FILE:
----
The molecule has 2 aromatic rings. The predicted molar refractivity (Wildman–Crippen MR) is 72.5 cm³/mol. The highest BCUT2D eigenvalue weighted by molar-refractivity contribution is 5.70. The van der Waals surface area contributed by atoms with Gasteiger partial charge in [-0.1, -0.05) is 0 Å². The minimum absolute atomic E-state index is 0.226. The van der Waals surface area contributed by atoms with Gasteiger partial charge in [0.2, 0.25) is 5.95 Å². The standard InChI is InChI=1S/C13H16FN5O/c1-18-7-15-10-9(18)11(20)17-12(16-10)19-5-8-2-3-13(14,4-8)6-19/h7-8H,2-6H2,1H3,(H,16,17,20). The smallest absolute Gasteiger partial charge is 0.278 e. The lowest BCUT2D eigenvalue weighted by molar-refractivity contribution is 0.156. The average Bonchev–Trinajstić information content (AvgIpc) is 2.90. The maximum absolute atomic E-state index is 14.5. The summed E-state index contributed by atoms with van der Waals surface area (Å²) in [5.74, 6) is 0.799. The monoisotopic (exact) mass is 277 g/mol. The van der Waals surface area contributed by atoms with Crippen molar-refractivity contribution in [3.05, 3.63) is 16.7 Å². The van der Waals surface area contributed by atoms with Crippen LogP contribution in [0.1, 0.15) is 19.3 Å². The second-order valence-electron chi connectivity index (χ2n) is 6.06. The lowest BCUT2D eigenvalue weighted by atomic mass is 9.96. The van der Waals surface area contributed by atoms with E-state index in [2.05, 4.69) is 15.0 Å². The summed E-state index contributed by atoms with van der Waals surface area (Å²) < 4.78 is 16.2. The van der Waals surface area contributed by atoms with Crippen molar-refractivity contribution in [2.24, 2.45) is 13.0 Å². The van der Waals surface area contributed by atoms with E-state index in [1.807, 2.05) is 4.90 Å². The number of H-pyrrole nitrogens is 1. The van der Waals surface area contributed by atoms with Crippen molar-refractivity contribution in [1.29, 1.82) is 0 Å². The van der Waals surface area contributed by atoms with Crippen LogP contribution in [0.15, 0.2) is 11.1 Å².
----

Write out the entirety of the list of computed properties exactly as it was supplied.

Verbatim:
The molecule has 2 aromatic rings. The predicted molar refractivity (Wildman–Crippen MR) is 72.5 cm³/mol. The highest BCUT2D eigenvalue weighted by molar-refractivity contribution is 5.70. The van der Waals surface area contributed by atoms with Gasteiger partial charge in [-0.1, -0.05) is 0 Å². The minimum absolute atomic E-state index is 0.226. The van der Waals surface area contributed by atoms with Gasteiger partial charge in [0.2, 0.25) is 5.95 Å². The standard InChI is InChI=1S/C13H16FN5O/c1-18-7-15-10-9(18)11(20)17-12(16-10)19-5-8-2-3-13(14,4-8)6-19/h7-8H,2-6H2,1H3,(H,16,17,20). The smallest absolute Gasteiger partial charge is 0.278 e. The lowest BCUT2D eigenvalue weighted by molar-refractivity contribution is 0.156. The average Bonchev–Trinajstić information content (AvgIpc) is 2.90. The maximum absolute atomic E-state index is 14.5. The summed E-state index contributed by atoms with van der Waals surface area (Å²) in [5.74, 6) is 0.799. The monoisotopic (exact) mass is 277 g/mol. The van der Waals surface area contributed by atoms with Crippen molar-refractivity contribution in [3.05, 3.63) is 16.7 Å². The van der Waals surface area contributed by atoms with Crippen LogP contribution in [0.1, 0.15) is 19.3 Å². The second-order valence-electron chi connectivity index (χ2n) is 6.06. The lowest BCUT2D eigenvalue weighted by atomic mass is 9.96. The van der Waals surface area contributed by atoms with E-state index in [2.05, 4.69) is 15.0 Å². The summed E-state index contributed by atoms with van der Waals surface area (Å²) < 4.78 is 16.2. The van der Waals surface area contributed by atoms with Crippen molar-refractivity contribution in [2.24, 2.45) is 13.0 Å². The van der Waals surface area contributed by atoms with E-state index in [1.807, 2.05) is 4.90 Å². The number of H-pyrrole nitrogens is 1. The van der Waals surface area contributed by atoms with Crippen molar-refractivity contribution in [1.29, 1.82) is 0 Å². The van der Waals surface area contributed by atoms with Crippen LogP contribution in [0.15, 0.2) is 11.1 Å².